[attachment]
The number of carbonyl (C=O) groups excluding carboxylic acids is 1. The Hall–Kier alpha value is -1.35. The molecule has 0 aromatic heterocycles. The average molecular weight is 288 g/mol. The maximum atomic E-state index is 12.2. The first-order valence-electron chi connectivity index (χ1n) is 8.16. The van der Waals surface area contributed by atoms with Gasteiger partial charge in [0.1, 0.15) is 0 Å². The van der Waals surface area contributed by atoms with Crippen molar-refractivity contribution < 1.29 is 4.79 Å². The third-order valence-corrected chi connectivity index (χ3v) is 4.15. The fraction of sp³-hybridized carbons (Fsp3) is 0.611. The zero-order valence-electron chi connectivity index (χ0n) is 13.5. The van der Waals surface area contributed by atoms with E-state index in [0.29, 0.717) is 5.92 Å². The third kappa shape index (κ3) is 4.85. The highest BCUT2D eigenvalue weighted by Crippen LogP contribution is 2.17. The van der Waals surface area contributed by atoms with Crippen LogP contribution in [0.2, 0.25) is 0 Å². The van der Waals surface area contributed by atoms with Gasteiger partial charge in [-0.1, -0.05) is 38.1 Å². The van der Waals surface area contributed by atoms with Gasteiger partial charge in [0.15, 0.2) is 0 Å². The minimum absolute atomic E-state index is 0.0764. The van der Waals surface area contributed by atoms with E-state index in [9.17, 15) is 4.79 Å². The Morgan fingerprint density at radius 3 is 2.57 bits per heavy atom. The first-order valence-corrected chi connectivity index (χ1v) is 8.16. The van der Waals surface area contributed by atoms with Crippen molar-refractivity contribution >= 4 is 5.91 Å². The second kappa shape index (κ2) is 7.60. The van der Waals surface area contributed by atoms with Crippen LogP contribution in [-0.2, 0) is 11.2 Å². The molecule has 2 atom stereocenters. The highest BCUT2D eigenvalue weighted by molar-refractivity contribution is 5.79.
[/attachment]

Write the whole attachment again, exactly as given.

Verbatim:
The number of carbonyl (C=O) groups excluding carboxylic acids is 1. The Hall–Kier alpha value is -1.35. The molecule has 0 aromatic heterocycles. The average molecular weight is 288 g/mol. The maximum atomic E-state index is 12.2. The first-order valence-electron chi connectivity index (χ1n) is 8.16. The van der Waals surface area contributed by atoms with Gasteiger partial charge in [0.1, 0.15) is 0 Å². The van der Waals surface area contributed by atoms with Crippen molar-refractivity contribution < 1.29 is 4.79 Å². The third-order valence-corrected chi connectivity index (χ3v) is 4.15. The fraction of sp³-hybridized carbons (Fsp3) is 0.611. The zero-order valence-electron chi connectivity index (χ0n) is 13.5. The van der Waals surface area contributed by atoms with E-state index in [0.29, 0.717) is 5.92 Å². The third kappa shape index (κ3) is 4.85. The highest BCUT2D eigenvalue weighted by Crippen LogP contribution is 2.17. The van der Waals surface area contributed by atoms with Crippen LogP contribution in [0.2, 0.25) is 0 Å². The van der Waals surface area contributed by atoms with Gasteiger partial charge in [-0.1, -0.05) is 38.1 Å². The van der Waals surface area contributed by atoms with Gasteiger partial charge in [0.15, 0.2) is 0 Å². The minimum absolute atomic E-state index is 0.0764. The van der Waals surface area contributed by atoms with E-state index in [9.17, 15) is 4.79 Å². The Morgan fingerprint density at radius 3 is 2.57 bits per heavy atom. The first-order valence-corrected chi connectivity index (χ1v) is 8.16. The van der Waals surface area contributed by atoms with Crippen molar-refractivity contribution >= 4 is 5.91 Å². The second kappa shape index (κ2) is 7.60. The van der Waals surface area contributed by atoms with Crippen LogP contribution in [-0.2, 0) is 11.2 Å². The molecule has 2 atom stereocenters. The highest BCUT2D eigenvalue weighted by molar-refractivity contribution is 5.79.